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Welcome to the PHR bulletin – Winter 2013/14 edition
In this edition:
We have two topics advertised in our commissioned workstream:
The commissioning briefs, application deadlines and guidance notes can be found on our
The next deadline for applications to our researcher-led workstream is 1pm, 1 April.
In addition to applications under the normal remit, we are looking for applications under the following highlighted areas:
The commissioning briefs and guidance notes can be found on our website.
Join our webinar
We would encourage anyone planning to make an application for a PHR funding opportunity to register by 3 February. Please see our website for further details.
Tips for success in applying to the PHR Programme
The PHR Programme wants to support more large scale public health evaluation studies of national importance. The researcher-led workstream offers the flexibility for ambitious evaluations of public health interventions. If a case can be made for public health importance, scientific quality and value for money, there is no upper limit to the amount of funding that can be applied for and applications can be made at any point, with three cut-off dates throughout the year. If you know of an intervention that requires a large scale evaluation in Wales, Scotland, England or Northern Ireland then contact us to talk it through. We are always happy to answer questions, discuss remit queries and consider timescales before you start an application. Email: email@example.com or call 02380 599697.
An example of a large scale evaluation funded under the researcher-led workstream is 09/3001/06 – Health impacts of the Cambridgeshire Guided Busway lead by Dr David Ogilvie.
The Director of Research and Development for the Department of Health wishes to contract with an institution for two part-time positions* (1 day per week):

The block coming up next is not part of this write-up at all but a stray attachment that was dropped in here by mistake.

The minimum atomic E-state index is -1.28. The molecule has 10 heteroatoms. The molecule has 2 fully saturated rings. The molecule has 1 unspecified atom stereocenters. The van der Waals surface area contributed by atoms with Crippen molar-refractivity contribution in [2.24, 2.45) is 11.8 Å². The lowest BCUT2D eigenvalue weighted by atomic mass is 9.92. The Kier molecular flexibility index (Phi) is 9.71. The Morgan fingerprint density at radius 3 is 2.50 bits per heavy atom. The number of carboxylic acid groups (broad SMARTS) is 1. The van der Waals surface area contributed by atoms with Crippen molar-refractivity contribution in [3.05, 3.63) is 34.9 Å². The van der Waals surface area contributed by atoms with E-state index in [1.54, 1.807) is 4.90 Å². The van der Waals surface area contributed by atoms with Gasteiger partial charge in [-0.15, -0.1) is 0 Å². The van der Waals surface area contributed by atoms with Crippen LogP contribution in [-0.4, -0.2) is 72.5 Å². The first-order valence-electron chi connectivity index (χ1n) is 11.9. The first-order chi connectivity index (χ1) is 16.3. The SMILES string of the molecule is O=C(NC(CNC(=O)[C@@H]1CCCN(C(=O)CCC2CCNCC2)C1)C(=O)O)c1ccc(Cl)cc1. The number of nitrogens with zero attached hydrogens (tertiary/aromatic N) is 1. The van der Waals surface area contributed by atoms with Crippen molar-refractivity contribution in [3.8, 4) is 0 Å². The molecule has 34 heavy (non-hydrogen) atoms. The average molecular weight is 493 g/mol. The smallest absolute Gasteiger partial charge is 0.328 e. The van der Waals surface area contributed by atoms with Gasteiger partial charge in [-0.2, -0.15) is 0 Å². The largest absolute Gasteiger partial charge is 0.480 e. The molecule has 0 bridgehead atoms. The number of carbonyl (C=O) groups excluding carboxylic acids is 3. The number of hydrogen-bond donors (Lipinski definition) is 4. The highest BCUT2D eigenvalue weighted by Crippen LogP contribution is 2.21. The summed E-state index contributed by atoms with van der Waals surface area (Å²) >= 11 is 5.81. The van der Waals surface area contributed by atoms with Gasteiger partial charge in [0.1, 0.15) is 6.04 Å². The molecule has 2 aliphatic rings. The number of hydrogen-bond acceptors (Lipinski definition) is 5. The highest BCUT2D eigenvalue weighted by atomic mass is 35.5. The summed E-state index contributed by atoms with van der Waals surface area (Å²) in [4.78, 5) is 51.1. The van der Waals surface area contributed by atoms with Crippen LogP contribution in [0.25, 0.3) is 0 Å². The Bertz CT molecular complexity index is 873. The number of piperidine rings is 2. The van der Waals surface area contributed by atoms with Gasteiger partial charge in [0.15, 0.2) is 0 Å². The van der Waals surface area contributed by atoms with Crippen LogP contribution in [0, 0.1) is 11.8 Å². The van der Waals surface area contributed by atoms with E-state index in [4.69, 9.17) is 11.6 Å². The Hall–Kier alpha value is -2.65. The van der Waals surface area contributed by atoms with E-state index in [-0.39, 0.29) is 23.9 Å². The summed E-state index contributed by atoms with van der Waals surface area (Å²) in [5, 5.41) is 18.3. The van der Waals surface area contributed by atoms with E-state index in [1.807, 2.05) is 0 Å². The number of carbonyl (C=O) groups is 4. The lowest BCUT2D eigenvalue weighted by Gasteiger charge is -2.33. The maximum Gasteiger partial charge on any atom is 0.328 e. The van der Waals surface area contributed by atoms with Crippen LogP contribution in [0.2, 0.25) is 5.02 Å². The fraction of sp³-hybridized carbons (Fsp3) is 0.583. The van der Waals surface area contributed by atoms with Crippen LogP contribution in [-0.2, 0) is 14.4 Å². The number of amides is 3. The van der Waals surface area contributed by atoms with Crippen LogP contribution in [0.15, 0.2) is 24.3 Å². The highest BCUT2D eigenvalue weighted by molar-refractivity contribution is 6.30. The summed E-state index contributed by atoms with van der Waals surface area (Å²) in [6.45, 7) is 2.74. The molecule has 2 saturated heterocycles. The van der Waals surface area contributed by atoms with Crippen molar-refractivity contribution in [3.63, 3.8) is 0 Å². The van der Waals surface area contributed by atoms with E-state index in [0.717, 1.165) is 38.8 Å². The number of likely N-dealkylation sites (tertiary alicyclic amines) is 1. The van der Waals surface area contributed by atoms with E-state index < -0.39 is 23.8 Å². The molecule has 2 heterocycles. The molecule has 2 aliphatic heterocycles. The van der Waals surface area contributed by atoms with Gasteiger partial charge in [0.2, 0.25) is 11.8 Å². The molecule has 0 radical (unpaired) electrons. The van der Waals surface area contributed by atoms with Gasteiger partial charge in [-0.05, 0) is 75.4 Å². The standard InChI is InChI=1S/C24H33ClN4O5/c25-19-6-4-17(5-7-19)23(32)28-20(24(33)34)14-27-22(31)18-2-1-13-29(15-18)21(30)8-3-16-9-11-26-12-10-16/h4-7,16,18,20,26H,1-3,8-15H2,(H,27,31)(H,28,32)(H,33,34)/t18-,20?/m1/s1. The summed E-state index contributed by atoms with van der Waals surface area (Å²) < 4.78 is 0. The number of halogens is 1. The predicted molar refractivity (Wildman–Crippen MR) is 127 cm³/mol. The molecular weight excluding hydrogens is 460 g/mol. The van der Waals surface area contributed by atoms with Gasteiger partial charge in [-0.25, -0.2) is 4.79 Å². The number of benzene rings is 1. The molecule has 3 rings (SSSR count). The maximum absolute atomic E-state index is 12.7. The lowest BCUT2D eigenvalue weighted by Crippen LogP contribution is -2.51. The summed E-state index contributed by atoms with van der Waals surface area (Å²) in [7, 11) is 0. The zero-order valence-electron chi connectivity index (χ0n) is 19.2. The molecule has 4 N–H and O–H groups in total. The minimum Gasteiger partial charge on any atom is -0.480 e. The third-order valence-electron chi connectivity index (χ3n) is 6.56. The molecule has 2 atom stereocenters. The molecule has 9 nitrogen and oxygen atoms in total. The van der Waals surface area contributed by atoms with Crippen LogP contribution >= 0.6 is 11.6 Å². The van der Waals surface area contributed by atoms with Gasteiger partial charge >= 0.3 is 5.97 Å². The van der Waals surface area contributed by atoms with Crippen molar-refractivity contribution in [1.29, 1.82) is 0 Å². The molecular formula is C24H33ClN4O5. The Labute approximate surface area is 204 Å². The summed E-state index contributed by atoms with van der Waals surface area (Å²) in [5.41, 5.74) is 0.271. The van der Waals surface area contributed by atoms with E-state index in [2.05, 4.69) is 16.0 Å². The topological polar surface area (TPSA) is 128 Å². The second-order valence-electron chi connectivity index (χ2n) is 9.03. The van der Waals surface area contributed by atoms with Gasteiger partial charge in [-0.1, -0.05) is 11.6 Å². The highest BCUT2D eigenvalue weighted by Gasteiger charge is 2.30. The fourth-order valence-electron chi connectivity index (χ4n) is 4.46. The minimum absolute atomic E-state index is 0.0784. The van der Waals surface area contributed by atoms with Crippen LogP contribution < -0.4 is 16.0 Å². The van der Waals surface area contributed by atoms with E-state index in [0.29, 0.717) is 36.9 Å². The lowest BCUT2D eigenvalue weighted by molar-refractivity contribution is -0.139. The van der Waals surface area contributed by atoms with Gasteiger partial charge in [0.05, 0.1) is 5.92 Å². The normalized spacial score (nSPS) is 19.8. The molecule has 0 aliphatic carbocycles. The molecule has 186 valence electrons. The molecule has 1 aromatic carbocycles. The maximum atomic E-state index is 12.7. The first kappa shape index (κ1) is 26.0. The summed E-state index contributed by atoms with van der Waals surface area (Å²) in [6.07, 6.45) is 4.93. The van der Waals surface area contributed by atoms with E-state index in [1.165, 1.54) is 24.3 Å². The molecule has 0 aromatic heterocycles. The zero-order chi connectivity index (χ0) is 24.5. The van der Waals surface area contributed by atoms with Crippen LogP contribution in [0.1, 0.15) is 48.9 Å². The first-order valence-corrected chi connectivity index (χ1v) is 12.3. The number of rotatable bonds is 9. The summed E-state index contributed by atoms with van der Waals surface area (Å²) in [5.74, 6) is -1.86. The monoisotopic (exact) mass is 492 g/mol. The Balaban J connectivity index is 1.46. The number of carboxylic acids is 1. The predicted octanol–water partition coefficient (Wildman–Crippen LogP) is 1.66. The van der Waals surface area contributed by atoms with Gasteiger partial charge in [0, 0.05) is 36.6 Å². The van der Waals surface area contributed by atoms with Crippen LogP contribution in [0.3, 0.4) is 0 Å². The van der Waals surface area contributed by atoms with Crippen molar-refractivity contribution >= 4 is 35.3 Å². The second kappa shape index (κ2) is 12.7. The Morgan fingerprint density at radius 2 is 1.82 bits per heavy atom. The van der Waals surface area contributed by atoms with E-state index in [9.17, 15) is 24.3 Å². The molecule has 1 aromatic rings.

• Programme Director of the NIHR PHR Programme
Further details about the individual roles and contact information can be found online.
Improving public health: tackling alcohol misuse
For many people in the UK, January is a time to detox, get healthy, and have an alcohol-free month. National campaigns such as Alcohol Concern’s ‘Dry January’ campaign and the British Liver Trust’s ‘Love Your Liver’ – a national awareness initiative about liver health – can help people do this and raise general awareness about the effects of alcohol misuse.
Alcohol misuse has become a serious and worsening public health problem in the UK and represents a major burden to the NHS and the wider health and social care systems.
The NIHR Public Health Research Programme has a broad portfolio of projects underway in the area of alcohol misuse and alcohol-related issues, aimed at both adults and children. Read more
12/153/19 The effects of positive youth development interventions on substance use, violence and inequalities: systematic review of theories of change, processes and outcomes
Please see the full list of projects on our website.